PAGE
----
The Mozambican Association for Family Development, or AMODEFA, is one of the largest health organizations in Mozambique, an affiliate of the International Planned Parenthood Federation and long-time recipient of funding from the U.S. Agency for International Development and the President’s Emergency Plan for AIDS Relief (PEPFAR). The organization lost 60 percent of its budget because it could not comply with the rule. Clinics closed, staff was laid off and community advocates providing information about care dwindled as a result.

Mozambique was not a unique situation, Roose-Snyder said. Many countries lose not only clinical capabilities, but the advocacy and relationship-building side of care, she said.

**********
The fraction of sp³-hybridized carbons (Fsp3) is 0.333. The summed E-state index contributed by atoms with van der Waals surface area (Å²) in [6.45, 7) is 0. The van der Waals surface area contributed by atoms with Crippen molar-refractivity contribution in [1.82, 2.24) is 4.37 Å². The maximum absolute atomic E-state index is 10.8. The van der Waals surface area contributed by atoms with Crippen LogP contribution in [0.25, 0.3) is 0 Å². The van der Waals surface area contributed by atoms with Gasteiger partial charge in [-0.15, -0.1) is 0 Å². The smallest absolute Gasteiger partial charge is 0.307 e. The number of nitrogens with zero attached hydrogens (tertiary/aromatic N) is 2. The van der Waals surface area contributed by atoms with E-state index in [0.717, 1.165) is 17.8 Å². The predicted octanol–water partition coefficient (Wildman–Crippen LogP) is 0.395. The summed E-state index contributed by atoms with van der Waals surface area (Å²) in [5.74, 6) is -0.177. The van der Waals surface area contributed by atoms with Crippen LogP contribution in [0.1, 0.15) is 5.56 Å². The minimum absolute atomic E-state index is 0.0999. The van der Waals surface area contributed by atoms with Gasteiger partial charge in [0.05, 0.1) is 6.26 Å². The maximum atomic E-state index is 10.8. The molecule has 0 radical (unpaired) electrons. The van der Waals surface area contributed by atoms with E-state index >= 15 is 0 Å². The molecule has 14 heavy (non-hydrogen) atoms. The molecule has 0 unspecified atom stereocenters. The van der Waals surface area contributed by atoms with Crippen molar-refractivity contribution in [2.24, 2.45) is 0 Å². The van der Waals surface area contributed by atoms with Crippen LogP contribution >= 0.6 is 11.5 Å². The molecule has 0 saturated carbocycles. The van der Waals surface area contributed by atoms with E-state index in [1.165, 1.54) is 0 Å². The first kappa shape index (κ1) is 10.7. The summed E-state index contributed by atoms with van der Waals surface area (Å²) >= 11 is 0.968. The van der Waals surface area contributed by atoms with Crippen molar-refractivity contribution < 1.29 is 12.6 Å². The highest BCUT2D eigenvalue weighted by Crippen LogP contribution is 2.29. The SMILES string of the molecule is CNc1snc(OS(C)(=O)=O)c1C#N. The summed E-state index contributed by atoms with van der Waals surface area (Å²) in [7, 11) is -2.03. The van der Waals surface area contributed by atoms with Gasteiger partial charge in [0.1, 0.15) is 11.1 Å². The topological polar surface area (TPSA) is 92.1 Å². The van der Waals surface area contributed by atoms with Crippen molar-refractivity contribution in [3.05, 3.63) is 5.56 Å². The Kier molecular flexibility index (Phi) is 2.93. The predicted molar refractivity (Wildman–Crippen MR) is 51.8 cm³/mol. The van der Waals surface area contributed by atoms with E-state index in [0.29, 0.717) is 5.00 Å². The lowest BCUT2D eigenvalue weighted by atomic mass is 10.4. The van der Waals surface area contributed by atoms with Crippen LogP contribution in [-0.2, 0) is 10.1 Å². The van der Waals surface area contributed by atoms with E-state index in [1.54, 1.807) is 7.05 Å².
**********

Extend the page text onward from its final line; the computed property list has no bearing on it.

Next steps

Advocacy groups are pushing for legislation to codify the removal of the gag rule to prevent the constant back-and-forth of reinstatement and removal from Democrat and Republican presidents in the future.  

The Global HER Act, led by state Sen. Jeanne Shaheen (D-N.H.) several House Democrats was introduced on Jan. 28. This bill would remove the gag rule permanently. It was originally introduced in 2019 by Shaheen and then-U.S. Rep. Nita Lowey (D-NY).

There have been efforts to codify the global gag rule, as well.

U.S. Sen. Mike Lee (R-Utah) sent a budget resolution to the Senate floor on Feb. 3. This resolution was met with immediate opposition from Shaheen.